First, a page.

Dr. Emily Gibson calls it the “Z-pack pas de deux.”
I’m really miserable and need that 5-day antibiotic to get better faster.
Ninety-eight percent of the time it is a viral infection and will resolve without antibiotics.
But I can’t breathe and I can’t sleep.
You can use salt water rinses and decongestant nose sprays.
But my face feels like there is a blown up balloon inside.
Try applying a warm towel to your face.
And so on and so on, until the patient finally complains, “That’s all you can offer?” and leaves Dr. Gibson’s office to go find “a real doctor” who presumably will do what the patient wants and prescribe that Z-pack.
There are many issues on which doctors and patients can clash, and the use of antibiotics is surely one of these flashpoints. Growing concern about overuse and the development of antibiotic resistance has only sharpened the potential for conflict.
But who’s the villain here – patients for being unreasonable and demanding? Doctors for caving in and whipping out the prescription pad? As it turns out, it’s a little more complicated than this.
Take this study, which appeared in the Archives of Family Medicine more than a decade ago and involved a survey of parents and adult patients at three Minneapolis clinics who sought relief for symptoms of a cold. Barely half of the adults and only 30 percent of the parents wanted a prescription for antibiotics – and when they did, it was often because their symptoms were more severe and they were worried about coming down with something more serious.
The researchers also uncovered a couple of interesting facts: The adult patients who expected antibiotics were more likely to have been prescribed antibiotics in the past to treat a cold, and many of them were unaware of the rising concerns over antibiotic misuse. This suggests that past experience, coupled with a lack of current information, may be an important factor in patients’ attitudes – perhaps more so than “demand”. “Clinicians incorporating a discussion of the patient’s previous cold-related medical management and drug resistance into the educational component of the visit might preserve a positive doctor-patient relationship while reducing antibiotic prescriptions,” the researchers wrote.
Another study, carried out in Belgium, found that teens and adults who visited the doctor for a sore throat often were in search of pain relief rather than antibiotics per se.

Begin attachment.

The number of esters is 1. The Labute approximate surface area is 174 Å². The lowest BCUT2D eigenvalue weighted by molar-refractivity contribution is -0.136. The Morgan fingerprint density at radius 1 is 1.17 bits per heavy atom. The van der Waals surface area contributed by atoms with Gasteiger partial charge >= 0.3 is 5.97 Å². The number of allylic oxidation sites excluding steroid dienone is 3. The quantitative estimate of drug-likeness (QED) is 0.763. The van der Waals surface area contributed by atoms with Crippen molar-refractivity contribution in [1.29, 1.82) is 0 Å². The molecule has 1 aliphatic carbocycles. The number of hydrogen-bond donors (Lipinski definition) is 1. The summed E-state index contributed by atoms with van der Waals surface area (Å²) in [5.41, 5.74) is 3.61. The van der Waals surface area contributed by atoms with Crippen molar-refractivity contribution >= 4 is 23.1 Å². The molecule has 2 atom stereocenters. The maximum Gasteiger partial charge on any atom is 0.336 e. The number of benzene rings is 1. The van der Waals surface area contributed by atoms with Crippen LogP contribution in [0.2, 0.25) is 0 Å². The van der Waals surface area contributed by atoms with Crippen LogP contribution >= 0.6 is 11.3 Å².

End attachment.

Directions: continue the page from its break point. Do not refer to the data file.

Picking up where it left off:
Other studies have found that physicians are more likely to prescribe antibiotics when they perceive the patient wants them – but that these perceptions are often inaccurate. As for the doctor’s fear that patients might complain or become upset at not receiving antibiotics, most of these studies determined that the quality of the time spent with the doctor was the most important predictor of patient satisfaction.
A review in Emergency Medicine News a few years ago sums it up this way:
The preponderance of evidence strongly suggests that physicians should not attempt to base their antibiotic prescribing practices on perceived patient expectations. Not only is this a bad way to practice medicine, but we do a lousy job of guessing what the patient wants. Furthermore, contrary to our assumptions, receipt of an antibiotic (whether expected or not) is not a significant factor in determining whether the patient will be happy with his visit and his doctor.
When to appropriately prescribe and when not to prescribe isn’t always clear-cut, however. The patient’s bronchitis is most likely viral, but what if it’s among the 5 to 10 percent of cases that are bacterial? What if the doctor sends the patient home without antibiotics and the patient gets worse? Are there subgroups of patients who are more at risk – and if so, how should they be identified? Should every patient with bronchitis be tested first to weed out the viral infections and ensure antibiotics are only being prescribed to those who truly need them?
These aren’t easy questions to answer. Guidelines have been emerging to help make more rational, evidence-based decisions, but patients don’t always fit neatly into one-size-fits-all formulas. Clinicians sometimes just have to use their best judgment, and sometimes this means falling back on the familiar habit of issuing a prescription.
Has the increased focus on appropriate antibiotic usage made a difference? Earlier this month the CDC reported on a national sample of antibiotic prescriptions issued in doctors’ offices for children 14 and younger and noted several trends: From 1993 to 2008, the overall number of antibiotics for children in this age group fell by 24 percent. The largest decrease was for sore throats, 26 percent, and colds, 19 percent. Unfortunately there was little significant change in the number of antibiotic prescriptions that continue to be written for children with ear and sinus infections and bronchitis.
The CDC’s rather dispiriting conclusion: This is still “inappropriately high” and indicates that more work is needed to reduce the overprescription of antibiotics to children.
What can the public do? First, it’s helpful to understand the difference between viral and bacterial infections. Antibiotics are designed to knock out bacteria and have little, if any, effect on the viruses responsible for colds, sore throats and other common respiratory ailments. Second, patients can ask more questions in the doctor’s office. If the doctor prescribes an antibiotic, is it necessary or is the physician doing this out of habit? Finally, antibiotics should be taken as directed for the full course of the prescription – no quitting while there are still five pills left, no hoarding for future needs, no sharing with others in the household. Although overprescribing has been one of the major contributors to the worrisome antibiotic resistance spreading across the globe, improper use is a significant factor as well. Hard as it may be, old habits need to change.